Citywide Challenge: Get Fit with 'Strongsville Weighs Less'

Strongsville Women's League, rec center team up to get town healthier and thinner

There was a time when Beverly Kenworthy weighed 240 pounds and was bursting the seams of her size 16 clothes.

Today she wears a size 2 nicely.

And she wants to help her neighbors do the same.

Kenworthy is chairing Strongsville Weighs Less, a citywide initiative led by the Strongsville Women's League aimed at helping people get healthier and lose weight. Participants will weigh in between 10 a.m. and 2 p.m. Jan. 8 at the r, 18100 Royalton Rd., to kick off a three-month contest, with prizes for those who drop the most pounds.

But Kenworthy, who talked with organizers of similar programs all over the country, said she found "the ones that did well offered some type of support in addition to a contest where you came back and got weighed in three months."

So Strongsville Weighs Less will offer bi-weekly sessions with authors, physicians and fitness experts to educate and motivate participants toward a healthier lifestyle. 

Starting with a health fair at the rec center during the Jan. 8 weigh-in, the speakers will include Kaiser psychiatrist Sara L. Stein, who lost 100 pounds and wrote "Obese from the Heart;" Susan Albers, a Cleveland Clinic psychologist who authored "Eating Mindfully;" and other area doctors.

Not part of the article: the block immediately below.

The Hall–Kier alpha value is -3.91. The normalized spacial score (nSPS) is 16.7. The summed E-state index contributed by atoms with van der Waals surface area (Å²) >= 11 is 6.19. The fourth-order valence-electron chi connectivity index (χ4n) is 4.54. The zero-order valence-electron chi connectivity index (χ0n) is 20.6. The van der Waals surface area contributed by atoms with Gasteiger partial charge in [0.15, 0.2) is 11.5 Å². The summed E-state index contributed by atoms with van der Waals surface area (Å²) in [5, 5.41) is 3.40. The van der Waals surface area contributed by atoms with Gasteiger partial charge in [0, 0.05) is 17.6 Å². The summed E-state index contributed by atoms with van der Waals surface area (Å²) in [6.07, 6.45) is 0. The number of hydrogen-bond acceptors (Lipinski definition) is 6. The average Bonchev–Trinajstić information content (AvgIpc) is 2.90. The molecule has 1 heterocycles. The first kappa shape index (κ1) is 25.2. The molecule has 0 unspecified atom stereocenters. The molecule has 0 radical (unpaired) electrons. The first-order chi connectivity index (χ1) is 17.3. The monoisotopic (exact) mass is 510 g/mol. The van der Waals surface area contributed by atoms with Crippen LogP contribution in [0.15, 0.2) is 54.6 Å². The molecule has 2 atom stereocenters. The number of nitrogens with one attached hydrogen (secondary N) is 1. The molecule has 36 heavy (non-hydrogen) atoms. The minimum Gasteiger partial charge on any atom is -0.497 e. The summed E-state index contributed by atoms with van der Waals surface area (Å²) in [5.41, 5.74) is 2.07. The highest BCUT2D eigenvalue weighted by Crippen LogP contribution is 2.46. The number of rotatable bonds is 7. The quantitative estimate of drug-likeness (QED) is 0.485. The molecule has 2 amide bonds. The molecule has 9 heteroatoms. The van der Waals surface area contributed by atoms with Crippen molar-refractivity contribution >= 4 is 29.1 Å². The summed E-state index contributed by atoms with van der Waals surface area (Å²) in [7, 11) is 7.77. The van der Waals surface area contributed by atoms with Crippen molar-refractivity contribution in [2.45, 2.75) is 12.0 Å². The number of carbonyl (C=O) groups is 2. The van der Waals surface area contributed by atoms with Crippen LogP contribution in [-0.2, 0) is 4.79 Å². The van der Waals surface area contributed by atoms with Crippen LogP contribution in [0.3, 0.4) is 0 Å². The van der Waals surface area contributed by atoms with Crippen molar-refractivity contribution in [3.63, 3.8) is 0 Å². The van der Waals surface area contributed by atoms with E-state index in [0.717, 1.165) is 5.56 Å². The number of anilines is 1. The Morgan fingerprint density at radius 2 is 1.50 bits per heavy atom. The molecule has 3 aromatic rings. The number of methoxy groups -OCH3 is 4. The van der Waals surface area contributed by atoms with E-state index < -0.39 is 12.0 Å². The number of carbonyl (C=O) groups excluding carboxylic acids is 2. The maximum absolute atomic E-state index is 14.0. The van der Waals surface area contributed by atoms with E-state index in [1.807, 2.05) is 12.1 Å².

Jeff Ellis of , Bryan McIntosh of Dynamic Fitness and representatives from will give fitness demonstrations.

"We're trying to offer a lot of alternatives to get people moving," Kenworthy said.

The program is open to anyone who lives or works in Strongsville. Participants can register online at strongsvilleweighsless.org or can do so on Jan. 8. Everyone who participates must weigh in. There will be a second-chance weigh-in from 4-7 p.m.  Jan. 10 as a convenience for people who work in Strongsville and for those who missed the first one.

Kenworthy said on the Strongsville Weighs Less website the program will put "everyone who is in the same lonely boat aboard the same ship."

And that's the beauty of the citywide effort, she said -- that everywhere you turn, you'll run into other people who are also trying to lose weight and get healthier.

"If you're grocery shopping and have cookies in your cart, someone will see you," she said. "If you want to buy junk food, you'll have to shop outside of Strongsville."


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